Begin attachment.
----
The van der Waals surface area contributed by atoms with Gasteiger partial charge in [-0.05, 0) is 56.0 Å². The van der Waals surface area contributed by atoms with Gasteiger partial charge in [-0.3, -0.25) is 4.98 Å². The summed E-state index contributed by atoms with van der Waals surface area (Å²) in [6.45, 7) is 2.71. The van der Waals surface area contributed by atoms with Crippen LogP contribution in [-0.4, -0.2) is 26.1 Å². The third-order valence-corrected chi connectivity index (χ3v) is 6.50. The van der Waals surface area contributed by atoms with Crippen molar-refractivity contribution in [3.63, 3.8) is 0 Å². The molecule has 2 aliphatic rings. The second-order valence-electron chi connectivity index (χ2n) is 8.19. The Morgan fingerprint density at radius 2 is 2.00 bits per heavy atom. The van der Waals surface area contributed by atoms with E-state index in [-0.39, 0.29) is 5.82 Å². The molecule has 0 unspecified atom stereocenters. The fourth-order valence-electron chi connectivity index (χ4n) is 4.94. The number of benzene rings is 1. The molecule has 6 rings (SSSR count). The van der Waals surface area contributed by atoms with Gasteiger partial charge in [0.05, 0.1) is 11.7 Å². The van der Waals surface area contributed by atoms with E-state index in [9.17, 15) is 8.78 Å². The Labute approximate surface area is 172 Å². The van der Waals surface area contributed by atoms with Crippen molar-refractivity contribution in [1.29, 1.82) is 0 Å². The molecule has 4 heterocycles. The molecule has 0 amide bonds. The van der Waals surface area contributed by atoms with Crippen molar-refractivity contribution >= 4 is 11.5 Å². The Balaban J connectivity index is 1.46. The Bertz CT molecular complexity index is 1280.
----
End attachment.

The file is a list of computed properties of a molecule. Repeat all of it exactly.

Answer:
The van der Waals surface area contributed by atoms with Gasteiger partial charge in [-0.05, 0) is 56.0 Å². The van der Waals surface area contributed by atoms with Gasteiger partial charge in [-0.3, -0.25) is 4.98 Å². The summed E-state index contributed by atoms with van der Waals surface area (Å²) in [6.45, 7) is 2.71. The van der Waals surface area contributed by atoms with Crippen LogP contribution in [-0.4, -0.2) is 26.1 Å². The third-order valence-corrected chi connectivity index (χ3v) is 6.50. The van der Waals surface area contributed by atoms with Crippen molar-refractivity contribution in [3.63, 3.8) is 0 Å². The molecule has 2 aliphatic rings. The second-order valence-electron chi connectivity index (χ2n) is 8.19. The Morgan fingerprint density at radius 2 is 2.00 bits per heavy atom. The van der Waals surface area contributed by atoms with E-state index in [-0.39, 0.29) is 5.82 Å². The molecule has 0 unspecified atom stereocenters. The fourth-order valence-electron chi connectivity index (χ4n) is 4.94. The number of benzene rings is 1. The molecule has 6 rings (SSSR count). The van der Waals surface area contributed by atoms with Gasteiger partial charge in [0.05, 0.1) is 11.7 Å². The van der Waals surface area contributed by atoms with E-state index in [9.17, 15) is 8.78 Å². The Labute approximate surface area is 172 Å². The van der Waals surface area contributed by atoms with Crippen molar-refractivity contribution in [1.29, 1.82) is 0 Å². The molecule has 4 heterocycles. The molecule has 0 amide bonds. The van der Waals surface area contributed by atoms with Crippen molar-refractivity contribution >= 4 is 11.5 Å². The Balaban J connectivity index is 1.46. The Bertz CT molecular complexity index is 1280.